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In many people's experience, behavior like this tends to go in cycles - exes will be aggressive and obnoxious for a while, then their behavior will improve, then get worse, and so on. It's often connected to stressors in their lives - when things aren't going well at work, with their new relationships, etc, they act out towards their former spouses. There's nothing you can do about these other stressors, and there's also nothing you can do to make them stop, unless it escalates to the point where some sort of restraining order is necessary (so keep a record of their actions).

You already know what the best course is: ignore them and don't reward inappropriate behavior by paying attention to it. Minimize your interactions with them (dropoff and pickup kids at school, only use email to communicate, avoid face-to-face, etc).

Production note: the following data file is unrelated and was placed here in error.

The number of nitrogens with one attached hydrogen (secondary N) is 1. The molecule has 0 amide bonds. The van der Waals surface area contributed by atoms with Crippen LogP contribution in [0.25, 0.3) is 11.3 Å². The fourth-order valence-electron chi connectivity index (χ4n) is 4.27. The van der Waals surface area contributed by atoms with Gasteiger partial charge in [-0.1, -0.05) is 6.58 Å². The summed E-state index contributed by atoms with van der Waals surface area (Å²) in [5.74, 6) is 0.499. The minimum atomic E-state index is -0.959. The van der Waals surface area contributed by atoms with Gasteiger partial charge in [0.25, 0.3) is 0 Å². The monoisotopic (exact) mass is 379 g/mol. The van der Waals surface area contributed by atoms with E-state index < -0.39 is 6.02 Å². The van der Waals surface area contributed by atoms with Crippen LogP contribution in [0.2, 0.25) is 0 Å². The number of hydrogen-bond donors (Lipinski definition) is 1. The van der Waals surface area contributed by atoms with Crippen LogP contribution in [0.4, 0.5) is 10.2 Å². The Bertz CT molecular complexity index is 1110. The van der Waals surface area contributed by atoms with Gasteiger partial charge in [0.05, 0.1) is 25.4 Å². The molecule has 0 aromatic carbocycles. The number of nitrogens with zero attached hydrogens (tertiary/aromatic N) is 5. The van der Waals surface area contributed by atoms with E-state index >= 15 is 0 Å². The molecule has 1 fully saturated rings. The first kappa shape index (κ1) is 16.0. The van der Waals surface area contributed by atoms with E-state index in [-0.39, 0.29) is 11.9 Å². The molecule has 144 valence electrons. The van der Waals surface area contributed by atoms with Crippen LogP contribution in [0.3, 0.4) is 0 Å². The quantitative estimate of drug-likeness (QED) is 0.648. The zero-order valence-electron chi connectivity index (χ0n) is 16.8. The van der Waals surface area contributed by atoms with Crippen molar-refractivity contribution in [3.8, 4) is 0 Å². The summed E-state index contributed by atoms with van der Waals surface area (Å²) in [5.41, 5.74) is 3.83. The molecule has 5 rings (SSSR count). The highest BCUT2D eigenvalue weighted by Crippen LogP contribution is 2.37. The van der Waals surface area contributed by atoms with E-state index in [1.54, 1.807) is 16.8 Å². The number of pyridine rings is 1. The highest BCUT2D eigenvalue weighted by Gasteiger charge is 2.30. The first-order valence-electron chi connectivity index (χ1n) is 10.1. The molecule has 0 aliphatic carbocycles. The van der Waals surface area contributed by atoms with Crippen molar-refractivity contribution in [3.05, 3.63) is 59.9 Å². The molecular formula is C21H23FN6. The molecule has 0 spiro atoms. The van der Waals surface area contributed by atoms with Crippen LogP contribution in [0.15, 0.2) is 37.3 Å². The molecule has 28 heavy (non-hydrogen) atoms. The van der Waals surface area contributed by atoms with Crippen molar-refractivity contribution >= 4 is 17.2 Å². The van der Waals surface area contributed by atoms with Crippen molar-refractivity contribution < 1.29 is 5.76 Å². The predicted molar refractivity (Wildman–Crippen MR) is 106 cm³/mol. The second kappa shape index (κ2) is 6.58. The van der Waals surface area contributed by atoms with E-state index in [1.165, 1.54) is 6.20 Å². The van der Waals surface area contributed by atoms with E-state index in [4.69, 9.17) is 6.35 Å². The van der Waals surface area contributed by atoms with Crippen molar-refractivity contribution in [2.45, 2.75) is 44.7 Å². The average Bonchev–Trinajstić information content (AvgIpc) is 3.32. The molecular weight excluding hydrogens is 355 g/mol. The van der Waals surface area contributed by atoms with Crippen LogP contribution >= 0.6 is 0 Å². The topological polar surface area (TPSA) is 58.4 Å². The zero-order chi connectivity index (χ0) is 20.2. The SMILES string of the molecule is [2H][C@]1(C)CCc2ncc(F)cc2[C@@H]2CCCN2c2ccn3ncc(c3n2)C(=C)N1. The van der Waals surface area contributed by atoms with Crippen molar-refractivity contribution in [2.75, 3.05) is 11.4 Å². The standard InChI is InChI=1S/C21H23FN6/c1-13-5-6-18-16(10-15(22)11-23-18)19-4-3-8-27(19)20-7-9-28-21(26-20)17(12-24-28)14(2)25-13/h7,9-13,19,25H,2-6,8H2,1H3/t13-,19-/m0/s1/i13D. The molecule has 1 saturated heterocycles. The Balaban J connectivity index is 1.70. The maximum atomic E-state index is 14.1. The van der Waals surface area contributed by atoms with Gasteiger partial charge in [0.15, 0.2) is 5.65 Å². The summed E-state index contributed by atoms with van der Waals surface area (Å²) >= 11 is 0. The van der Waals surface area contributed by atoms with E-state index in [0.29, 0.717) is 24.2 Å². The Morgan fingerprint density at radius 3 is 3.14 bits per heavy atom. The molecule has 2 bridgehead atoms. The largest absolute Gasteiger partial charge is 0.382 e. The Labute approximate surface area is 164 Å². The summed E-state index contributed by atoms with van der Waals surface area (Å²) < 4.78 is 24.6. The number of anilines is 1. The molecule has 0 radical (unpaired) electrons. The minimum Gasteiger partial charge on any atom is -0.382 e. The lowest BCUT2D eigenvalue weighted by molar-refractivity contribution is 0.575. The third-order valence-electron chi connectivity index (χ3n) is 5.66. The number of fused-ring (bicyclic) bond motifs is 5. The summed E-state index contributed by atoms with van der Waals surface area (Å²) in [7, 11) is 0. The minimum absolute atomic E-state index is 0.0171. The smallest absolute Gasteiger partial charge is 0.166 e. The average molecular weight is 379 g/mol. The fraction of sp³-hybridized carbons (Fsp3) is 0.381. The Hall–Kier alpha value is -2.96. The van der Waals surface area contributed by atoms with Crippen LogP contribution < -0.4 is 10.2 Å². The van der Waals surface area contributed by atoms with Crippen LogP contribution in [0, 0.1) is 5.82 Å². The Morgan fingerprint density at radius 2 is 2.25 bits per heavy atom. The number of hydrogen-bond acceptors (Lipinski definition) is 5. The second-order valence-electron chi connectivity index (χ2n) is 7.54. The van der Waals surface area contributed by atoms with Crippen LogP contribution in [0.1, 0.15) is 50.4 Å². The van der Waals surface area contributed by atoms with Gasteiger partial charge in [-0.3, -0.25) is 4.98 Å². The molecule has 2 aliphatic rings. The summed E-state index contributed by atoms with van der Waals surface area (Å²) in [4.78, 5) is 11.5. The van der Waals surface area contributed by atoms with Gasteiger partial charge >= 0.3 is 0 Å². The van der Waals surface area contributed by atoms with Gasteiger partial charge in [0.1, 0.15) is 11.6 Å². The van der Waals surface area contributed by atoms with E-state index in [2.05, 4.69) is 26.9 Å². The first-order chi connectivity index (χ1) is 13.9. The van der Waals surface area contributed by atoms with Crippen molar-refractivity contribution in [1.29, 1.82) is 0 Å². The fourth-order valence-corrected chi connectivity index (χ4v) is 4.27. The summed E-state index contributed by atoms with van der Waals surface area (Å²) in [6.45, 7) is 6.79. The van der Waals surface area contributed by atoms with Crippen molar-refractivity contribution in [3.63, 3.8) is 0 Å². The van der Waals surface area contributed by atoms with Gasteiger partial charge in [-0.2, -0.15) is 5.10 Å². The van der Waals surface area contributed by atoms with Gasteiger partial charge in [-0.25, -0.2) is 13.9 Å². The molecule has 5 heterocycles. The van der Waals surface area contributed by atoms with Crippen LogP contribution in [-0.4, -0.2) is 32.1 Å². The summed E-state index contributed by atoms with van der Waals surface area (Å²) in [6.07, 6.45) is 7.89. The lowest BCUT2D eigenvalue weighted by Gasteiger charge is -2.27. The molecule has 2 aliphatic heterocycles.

My ex was quite similar, and after a long period of me ignoring any communication from him that contained disrespectful or insulting commentary, he slowly improved to the point that basic necessities could be communicated appropriately. He still slips up sporadically, but it's gotten better, once he figured out that he would get no reaction from me. It's really frustrating to not lash back at the stupid and offensive comments, but in the long run, your self-control will pay off.
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Old 06-03-2014, 11:55 PM
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There are [I]restraining orders[I] and there are peace bonds You can read about both on the internet or go to your local police station and they will give you information.

I think other people on here have given you good advice. You have to exercise total and utter control when you deal with your ex. No "tit for tat" nonsense. Keep things child and task focussed - pick up, drop off, school, medical appointments, etc.